Communicating Science – AAAS workshops

by Stephanie Chasteen on May 17, 2010

As a nice follow up to the last post (from Carolyn Gale on communicating science to diverse audiences), I recently went to one of the AAAS/NSF sponsored workshops for scientists on science communication. If you get a chance to go to one of these, do!  It was fantastic, and the workshop leader was top notch.  I learned a lot.   At the website above you can download the workshop packets which are chock full of good advice on communication — for everyone, not just scientists.  Their science communication pages are also brimming with great tips and resources on science communication, as well as some archived 15 minute webinars on honing your message and talking to the media.

Here are a few of the tidbits that I picked up from the seminar.

Gesture. She recommended having your hands in a relaxed position, bent at the elbow, so that they’re out of the way but are accessible enough that if you want to gesture, you have them at the ready.  Don’t overuse gesture — don’t use it just because you feel like you should.  If it’s not natural, then it won’t look natural.  And use it to highlight your points.  The simple gesture of holding up fingers to denote “1” “2” and “3” is surprisingly effective.  One other piece of information that I thought was really interesting — you are more likely to verbally stumble if your hands are tied up and you can’t use them to gesture.

Props.  Sometimes it can be helpful to have a prop to illustrate a point, like a plant leaf, or a cell phone.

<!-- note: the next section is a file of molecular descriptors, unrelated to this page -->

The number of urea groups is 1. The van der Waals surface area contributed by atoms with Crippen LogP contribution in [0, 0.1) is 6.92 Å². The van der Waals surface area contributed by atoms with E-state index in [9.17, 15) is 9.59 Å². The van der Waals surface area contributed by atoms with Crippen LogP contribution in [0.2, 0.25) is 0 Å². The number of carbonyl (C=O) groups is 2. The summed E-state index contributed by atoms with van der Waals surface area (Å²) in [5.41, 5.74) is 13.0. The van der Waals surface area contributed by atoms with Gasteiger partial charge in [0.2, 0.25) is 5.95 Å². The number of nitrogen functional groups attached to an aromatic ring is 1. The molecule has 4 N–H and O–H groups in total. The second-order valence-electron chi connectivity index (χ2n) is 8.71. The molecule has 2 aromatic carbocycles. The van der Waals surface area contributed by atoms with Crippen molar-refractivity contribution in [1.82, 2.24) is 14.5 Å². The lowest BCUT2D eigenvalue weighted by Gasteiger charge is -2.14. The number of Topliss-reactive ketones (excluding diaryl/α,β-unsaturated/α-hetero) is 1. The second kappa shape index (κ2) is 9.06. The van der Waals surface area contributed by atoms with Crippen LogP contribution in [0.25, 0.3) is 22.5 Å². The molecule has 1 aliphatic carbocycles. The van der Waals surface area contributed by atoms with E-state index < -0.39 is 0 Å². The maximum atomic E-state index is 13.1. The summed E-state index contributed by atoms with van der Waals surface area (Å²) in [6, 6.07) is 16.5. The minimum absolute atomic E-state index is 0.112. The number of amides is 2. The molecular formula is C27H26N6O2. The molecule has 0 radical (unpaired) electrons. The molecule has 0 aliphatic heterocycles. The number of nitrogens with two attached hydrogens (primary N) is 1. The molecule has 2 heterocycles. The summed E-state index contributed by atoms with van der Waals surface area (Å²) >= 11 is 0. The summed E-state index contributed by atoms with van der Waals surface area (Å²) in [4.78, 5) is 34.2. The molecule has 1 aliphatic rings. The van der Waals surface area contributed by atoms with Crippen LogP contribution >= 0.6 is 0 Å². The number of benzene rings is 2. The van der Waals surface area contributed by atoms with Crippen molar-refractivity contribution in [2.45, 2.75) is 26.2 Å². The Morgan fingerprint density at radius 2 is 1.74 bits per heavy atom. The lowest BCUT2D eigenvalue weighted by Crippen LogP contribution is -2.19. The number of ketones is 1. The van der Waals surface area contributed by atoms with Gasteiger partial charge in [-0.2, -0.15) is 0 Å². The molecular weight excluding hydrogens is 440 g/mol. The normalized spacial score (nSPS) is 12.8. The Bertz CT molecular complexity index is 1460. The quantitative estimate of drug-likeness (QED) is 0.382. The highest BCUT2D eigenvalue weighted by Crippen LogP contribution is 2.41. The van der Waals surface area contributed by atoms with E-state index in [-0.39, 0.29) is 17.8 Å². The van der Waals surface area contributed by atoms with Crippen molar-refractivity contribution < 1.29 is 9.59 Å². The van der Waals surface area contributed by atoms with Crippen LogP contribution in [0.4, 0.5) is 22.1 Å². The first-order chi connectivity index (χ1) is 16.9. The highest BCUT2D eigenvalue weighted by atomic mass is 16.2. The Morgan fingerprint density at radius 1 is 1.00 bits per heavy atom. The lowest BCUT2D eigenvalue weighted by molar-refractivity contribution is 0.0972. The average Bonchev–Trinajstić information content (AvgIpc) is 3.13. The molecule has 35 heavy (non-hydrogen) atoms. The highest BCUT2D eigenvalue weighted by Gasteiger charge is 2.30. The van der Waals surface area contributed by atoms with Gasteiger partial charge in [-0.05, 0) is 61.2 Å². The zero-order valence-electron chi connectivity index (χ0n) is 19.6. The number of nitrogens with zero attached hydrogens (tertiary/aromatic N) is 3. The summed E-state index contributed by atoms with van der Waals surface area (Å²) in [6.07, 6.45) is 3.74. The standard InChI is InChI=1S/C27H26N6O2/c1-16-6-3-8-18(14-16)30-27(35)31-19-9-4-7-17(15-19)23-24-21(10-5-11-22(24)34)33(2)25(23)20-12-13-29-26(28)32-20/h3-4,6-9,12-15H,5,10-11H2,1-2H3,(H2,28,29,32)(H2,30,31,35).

Use tools like analogy and alliteration to make your message meaningful and memorable.

Three main points. Keep your message to 3 main points.  We were doing 1-minute research summaries, but even in a longer discussion, 3 points will keep you targeted.  Don’t default to your research questions as the three main points.

Umm...  Try not to use “umm” too much, of course, but beware of the visual “umms” as well.  We’ll often let our eyes go to one side to buy time.  Instead, use some stock phrases that buy time.

Start with the take home message, instead of building up to it.  Your audience isn’t looking for a punchline.

Keep eye contact while you’re talking, especially when you’re pausing.

Smile  a little while you’re waiting to talk — a slack face looks negative.

If you don’t have results yet, then say what you might find, or what you’re hoping to find.

Don’t say things like “it’s intuitive that” or “as we all know.”  That will put off a general audience.

Great tips from the AAAS!

Comments on this entry are closed.

Previous post:

Next post: